Review: The Golden Compass


Director:Chris Weitz

Cast:Nicole Kidman, Daniel Craig, Dakota Blue Richards

Running Time:114 Minutes


Lyra Belacqua is an orphan who spends her life at Jordan College, Oxford, where she plays with local boys and torments the campus professors. However, when Lyra overhears a plot against her uncle, Lord Asriel, she quickly finds herself in over her head. Her saving grace is a golden compass, which give her, and only her, the answers to any dying question. Entering into a new world with a mysterious substance called Dust, Lyra's curiosity is roused and she is forced to stand courageously against the darkest of demons.

Filled with unbelievable sights and astonishing special effects The Golden Compass scores on looks alone; however the story is lacking in many ways but saves itself in the end with a courageous bear fight, successfully transforming the first chapter of the amazing trilogy from Philip Pullman to the big screen.

One thing I have to commend the film for was its special effects and cinematography. The landscapes were brilliant, mixing colors and texture to provide a very "˜eye pleasing' film. In addition the special effects of the animals were absolutely amazing. From the magnificent flying ships to the astonishing polar bear fight everything was dead on creating an eye opening experience for one and all.

In addition to the great computer work I have to say that I was impressed with Dakota Blue Richards who plays the lead Lyra Belacqua. Not only did the girl match toes with the talented Nicole Kidman but she stole the film from right under her nose. The future looks bring for this up and coming actress and she makes for the perfect feature in the film.

But that is about as good as it gets. The story was overall mediocre as the studio felt it imperative to make changes from the book based on the ridiculous number of boycotts that have been going around pertaining to its atheist views and as a result the film suffered. On top of that there were some disappointing performances offered up by some of the older, more established actors, just served as a disappointment more than anything else.

Lastly I have to say that the film is not for kids and should not be compared to the likes of The Chronicles of Narnia. Instead it should be put up against The Lord of the Rings; however that will never be done as it is seen as certain box office suicide.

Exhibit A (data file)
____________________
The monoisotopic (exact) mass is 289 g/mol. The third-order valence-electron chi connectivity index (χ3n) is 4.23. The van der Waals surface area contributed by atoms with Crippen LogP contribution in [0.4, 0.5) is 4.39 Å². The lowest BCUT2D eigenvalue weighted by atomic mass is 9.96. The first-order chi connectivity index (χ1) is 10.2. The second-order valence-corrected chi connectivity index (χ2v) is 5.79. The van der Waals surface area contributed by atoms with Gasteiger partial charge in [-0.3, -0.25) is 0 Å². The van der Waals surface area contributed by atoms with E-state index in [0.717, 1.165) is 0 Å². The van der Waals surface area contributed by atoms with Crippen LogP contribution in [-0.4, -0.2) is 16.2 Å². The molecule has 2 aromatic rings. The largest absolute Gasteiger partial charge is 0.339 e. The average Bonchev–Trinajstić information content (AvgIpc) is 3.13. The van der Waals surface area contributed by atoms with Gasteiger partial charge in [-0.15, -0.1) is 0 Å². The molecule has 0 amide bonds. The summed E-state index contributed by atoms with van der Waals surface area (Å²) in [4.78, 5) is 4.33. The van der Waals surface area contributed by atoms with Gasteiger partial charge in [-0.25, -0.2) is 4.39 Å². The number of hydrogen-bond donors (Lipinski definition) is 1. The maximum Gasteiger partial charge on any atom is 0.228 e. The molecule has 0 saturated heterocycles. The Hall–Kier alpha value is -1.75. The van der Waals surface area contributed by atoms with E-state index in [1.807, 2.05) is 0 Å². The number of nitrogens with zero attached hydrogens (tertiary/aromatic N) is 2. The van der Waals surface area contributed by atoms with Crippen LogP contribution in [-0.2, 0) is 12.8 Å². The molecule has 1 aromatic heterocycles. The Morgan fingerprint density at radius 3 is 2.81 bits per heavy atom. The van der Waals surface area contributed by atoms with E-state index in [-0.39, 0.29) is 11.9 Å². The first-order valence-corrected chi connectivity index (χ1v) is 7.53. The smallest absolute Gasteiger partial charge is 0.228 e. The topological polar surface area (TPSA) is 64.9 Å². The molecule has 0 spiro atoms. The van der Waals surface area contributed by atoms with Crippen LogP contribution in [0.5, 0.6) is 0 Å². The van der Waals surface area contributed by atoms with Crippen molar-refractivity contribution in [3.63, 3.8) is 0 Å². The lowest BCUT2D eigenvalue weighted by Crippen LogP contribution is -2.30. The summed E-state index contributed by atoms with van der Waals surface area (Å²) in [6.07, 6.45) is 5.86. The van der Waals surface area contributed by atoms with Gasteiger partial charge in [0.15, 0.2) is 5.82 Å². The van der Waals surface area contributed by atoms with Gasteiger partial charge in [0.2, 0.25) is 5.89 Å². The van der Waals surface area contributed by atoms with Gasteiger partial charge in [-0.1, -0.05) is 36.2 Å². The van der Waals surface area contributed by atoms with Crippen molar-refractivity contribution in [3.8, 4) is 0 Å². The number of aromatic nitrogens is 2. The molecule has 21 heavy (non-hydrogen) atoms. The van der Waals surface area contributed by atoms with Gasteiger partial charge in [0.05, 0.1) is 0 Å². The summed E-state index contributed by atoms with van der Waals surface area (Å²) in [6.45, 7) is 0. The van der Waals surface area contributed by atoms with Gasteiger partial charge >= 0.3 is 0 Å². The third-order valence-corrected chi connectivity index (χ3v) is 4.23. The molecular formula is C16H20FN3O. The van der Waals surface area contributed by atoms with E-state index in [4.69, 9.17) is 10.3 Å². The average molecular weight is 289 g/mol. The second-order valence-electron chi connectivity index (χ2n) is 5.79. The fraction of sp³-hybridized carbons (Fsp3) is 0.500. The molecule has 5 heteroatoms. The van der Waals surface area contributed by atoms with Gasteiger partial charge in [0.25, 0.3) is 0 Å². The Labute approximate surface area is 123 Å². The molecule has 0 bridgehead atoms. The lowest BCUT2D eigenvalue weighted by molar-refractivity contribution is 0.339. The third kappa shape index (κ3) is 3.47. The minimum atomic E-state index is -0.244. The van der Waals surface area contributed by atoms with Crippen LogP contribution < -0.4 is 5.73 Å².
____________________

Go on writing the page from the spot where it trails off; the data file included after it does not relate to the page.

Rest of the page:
All in all the film isn't is pretty good. Filled with some fun fights, witty dialogue and a great performance from its lead it thrives in all the right places. However, its potential was much greater than the outcome and for any true fan of the novels that is a major disappointment in and of itself.


About Stephen Davis

Stephen Davis
I owe this hobby/career to the one and only Stephanie Peterman who, while interning at Fox, told me that I had too many opinions and irrelevant information to keep it all bottled up inside. I survived my first rated R film, Alive, at the ripe age of 8, it took me months to grasp the fact that Julia Roberts actually died at the end of Steel Magnolias, and I might be the only person alive who actually enjoyed Sorority Row…for its comedic value of course. While my friends can drink you under the table, I can outwatch you when it comes iconic, yet horrid 80s films like Adventures in Babysitting and Troop Beverly Hills. I have no shame when it comes to what I like, and if you have a problem with that, then we’ll settle it on the racquetball court. I see too many movies to actually win any film trivia contest, so don’t waste your first pick on me. My friends rent movies from my bookcase shelves, and one day I do plan to start charging. I long to live in LA, where my movie obsession will actually help me fit in, but for now I am content with my home in Austin. I prefer indies to blockbusters, Longhorns to Sooners and Halloween to Friday the 13th. I miss the classics, as well as John Ritter, and I hope to one day sit down and interview the amazing Kate Winslet.

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